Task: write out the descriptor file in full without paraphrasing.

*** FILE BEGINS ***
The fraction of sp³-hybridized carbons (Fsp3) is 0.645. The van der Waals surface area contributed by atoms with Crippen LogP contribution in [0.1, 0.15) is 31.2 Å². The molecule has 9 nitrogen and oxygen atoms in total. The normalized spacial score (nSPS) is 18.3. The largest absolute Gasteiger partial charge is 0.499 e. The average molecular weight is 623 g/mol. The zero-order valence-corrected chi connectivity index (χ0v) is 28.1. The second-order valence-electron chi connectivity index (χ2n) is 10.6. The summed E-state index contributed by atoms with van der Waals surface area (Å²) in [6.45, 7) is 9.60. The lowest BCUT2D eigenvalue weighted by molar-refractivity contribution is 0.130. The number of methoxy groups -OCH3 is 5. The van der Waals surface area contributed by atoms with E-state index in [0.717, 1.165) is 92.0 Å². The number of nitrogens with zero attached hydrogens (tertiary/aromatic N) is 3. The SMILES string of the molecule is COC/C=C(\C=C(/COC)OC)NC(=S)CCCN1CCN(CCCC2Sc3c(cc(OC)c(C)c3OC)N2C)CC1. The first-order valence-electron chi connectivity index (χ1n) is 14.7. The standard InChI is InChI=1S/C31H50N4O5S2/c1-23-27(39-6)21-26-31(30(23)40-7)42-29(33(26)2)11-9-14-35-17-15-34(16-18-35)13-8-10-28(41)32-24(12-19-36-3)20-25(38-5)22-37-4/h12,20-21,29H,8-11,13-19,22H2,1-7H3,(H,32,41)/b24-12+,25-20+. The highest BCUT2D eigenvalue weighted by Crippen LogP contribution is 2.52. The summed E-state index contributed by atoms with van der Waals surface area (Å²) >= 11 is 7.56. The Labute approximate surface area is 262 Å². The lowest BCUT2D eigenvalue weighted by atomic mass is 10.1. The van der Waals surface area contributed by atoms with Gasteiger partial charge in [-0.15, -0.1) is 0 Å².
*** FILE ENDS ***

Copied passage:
The fraction of sp³-hybridized carbons (Fsp3) is 0.645. The van der Waals surface area contributed by atoms with Crippen LogP contribution in [0.1, 0.15) is 31.2 Å². The molecule has 9 nitrogen and oxygen atoms in total. The normalized spacial score (nSPS) is 18.3. The largest absolute Gasteiger partial charge is 0.499 e. The average molecular weight is 623 g/mol. The zero-order valence-corrected chi connectivity index (χ0v) is 28.1. The second-order valence-electron chi connectivity index (χ2n) is 10.6. The summed E-state index contributed by atoms with van der Waals surface area (Å²) in [6.45, 7) is 9.60. The lowest BCUT2D eigenvalue weighted by molar-refractivity contribution is 0.130. The number of methoxy groups -OCH3 is 5. The van der Waals surface area contributed by atoms with E-state index in [0.717, 1.165) is 92.0 Å². The number of nitrogens with zero attached hydrogens (tertiary/aromatic N) is 3. The SMILES string of the molecule is COC/C=C(\C=C(/COC)OC)NC(=S)CCCN1CCN(CCCC2Sc3c(cc(OC)c(C)c3OC)N2C)CC1. The first-order valence-electron chi connectivity index (χ1n) is 14.7. The standard InChI is InChI=1S/C31H50N4O5S2/c1-23-27(39-6)21-26-31(30(23)40-7)42-29(33(26)2)11-9-14-35-17-15-34(16-18-35)13-8-10-28(41)32-24(12-19-36-3)20-25(38-5)22-37-4/h12,20-21,29H,8-11,13-19,22H2,1-7H3,(H,32,41)/b24-12+,25-20+. The highest BCUT2D eigenvalue weighted by Crippen LogP contribution is 2.52. The summed E-state index contributed by atoms with van der Waals surface area (Å²) >= 11 is 7.56. The Labute approximate surface area is 262 Å². The lowest BCUT2D eigenvalue weighted by atomic mass is 10.1. The van der Waals surface area contributed by atoms with Gasteiger partial charge in [-0.15, -0.1) is 0 Å².